Economic Evaluation of Alternative (low-water use) Crops for the Great Basin

Project Overview

Project Type: Professional Development Program
Funds awarded in 2009: $99,723.50
Projected End Date: 12/31/2012
Region: Western
State: Utah
Principal Investigator:
Carol Bishop
University of Nevada Cooperative Extension
Dr. Kynda Curtis
Utah State University

Annual Reports


  • Agronomic: barley, rye, grass (misc. perennial), hay
  • Fruits: grapes
  • Vegetables: onions
  • Additional Plants: native plants


  • Animal Production: feed/forage
  • Education and Training: extension, workshop
  • Energy: energy conservation/efficiency
  • Farm Business Management: whole farm planning, new enterprise development, budgets/cost and returns, marketing management, farm-to-institution, risk management


    Water is an increasingly scarce commodity in the west, and as more water is diverted from agricultural use to residential and industrial purposes, producers in the Great Basin are facing the challenge of sustaining the economic viability of their enterprise with less water.
    Practices adopted by the producers may be an effective alternative to water management through policy change. Moving to alternative crops that use less water is one possibility.
    By educating those individuals involved with relaying pertinent information to agricultural producers about alternative low water use crops and the associated decision-making tools that have been developed to facilitate implementation of lower water use crops, not only can the efficiency of resource utilization be improved but agricultural communities in the Great Basin can sustain their economic viability.

    Project objectives:

    At the end of the program it is our goal that program participants will have increased knowledge and skills regarding sustainable agriculture, as well as an enhanced ability to effectively deliver knowledge and skills to agricultural producers. The following is an overview of expected program short, medium and long-term outcomes for program participants.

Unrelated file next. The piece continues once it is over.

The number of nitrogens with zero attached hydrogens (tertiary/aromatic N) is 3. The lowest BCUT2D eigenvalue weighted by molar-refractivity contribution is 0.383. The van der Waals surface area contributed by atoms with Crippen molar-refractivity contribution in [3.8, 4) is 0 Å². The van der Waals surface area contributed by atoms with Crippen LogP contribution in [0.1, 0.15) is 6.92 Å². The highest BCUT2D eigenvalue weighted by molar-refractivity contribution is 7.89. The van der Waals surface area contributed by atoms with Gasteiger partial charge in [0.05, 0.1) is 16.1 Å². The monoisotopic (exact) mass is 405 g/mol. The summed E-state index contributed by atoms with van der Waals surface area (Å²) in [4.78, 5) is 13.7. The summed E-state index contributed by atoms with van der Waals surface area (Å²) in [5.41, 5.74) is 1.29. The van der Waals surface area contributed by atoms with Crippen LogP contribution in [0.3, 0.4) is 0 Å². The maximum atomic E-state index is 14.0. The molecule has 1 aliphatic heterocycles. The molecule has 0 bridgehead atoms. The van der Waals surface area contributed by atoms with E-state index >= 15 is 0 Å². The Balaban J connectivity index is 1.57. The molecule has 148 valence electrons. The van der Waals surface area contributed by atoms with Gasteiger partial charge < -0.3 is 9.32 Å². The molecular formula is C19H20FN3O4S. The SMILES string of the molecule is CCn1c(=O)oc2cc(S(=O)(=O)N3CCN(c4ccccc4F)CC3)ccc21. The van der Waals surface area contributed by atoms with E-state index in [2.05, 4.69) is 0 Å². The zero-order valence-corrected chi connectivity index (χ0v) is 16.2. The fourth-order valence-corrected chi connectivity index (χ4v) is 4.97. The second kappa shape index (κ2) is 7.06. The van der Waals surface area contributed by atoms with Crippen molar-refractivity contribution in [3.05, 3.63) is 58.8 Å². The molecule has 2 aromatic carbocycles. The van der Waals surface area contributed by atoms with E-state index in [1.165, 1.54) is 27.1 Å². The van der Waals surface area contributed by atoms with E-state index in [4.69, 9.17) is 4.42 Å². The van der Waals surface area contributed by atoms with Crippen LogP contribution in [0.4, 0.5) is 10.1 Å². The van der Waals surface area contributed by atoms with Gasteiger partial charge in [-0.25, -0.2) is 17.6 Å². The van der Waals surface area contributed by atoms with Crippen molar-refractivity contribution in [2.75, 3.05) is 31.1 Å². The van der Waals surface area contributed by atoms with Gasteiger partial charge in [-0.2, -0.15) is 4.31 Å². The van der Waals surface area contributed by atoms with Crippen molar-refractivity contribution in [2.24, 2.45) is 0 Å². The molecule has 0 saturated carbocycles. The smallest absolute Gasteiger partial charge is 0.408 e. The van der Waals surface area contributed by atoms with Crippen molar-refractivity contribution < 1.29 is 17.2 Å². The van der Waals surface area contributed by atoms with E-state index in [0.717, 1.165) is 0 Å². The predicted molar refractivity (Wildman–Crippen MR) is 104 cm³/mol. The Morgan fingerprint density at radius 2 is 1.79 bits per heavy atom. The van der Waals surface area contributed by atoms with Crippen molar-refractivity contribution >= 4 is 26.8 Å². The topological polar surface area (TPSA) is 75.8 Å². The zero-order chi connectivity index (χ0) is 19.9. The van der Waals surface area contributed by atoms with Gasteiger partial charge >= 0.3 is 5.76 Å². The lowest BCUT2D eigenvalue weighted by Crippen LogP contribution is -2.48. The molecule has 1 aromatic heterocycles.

• Understanding of economic, political, and environmental benefits of reducing water use in agriculture
      Understand the basic agronomics of alternative crops available to producers in the Great Basin
      Understand the components of evaluating the economic feasibility of low water use crops
      Ability to use the IRRIG-AID spreadsheet
    • Create plan to introduce seminar curriculum and other SARE resources into producer programming
      Work one-on-one with producers to evaluate the economic feasibility of alternative low water use crops on their farm/ranch
      Provide an overview of the benefits of utilizing the IRRIG-AID spreadsheet tool and demonstrate its use to producers
    • Assist agricultural producers in implementing low water use crops on their farm/ranch
      Assist producers with the measurement of changes in water use and resulting environmental improvements such as water and soil quality
      Assist producers with the measurement of changes in profitability and economic sustainability of alterative crop use
    Any opinions, findings, conclusions, or recommendations expressed in this publication are those of the author(s) and do not necessarily reflect the view of the U.S. Department of Agriculture or SARE.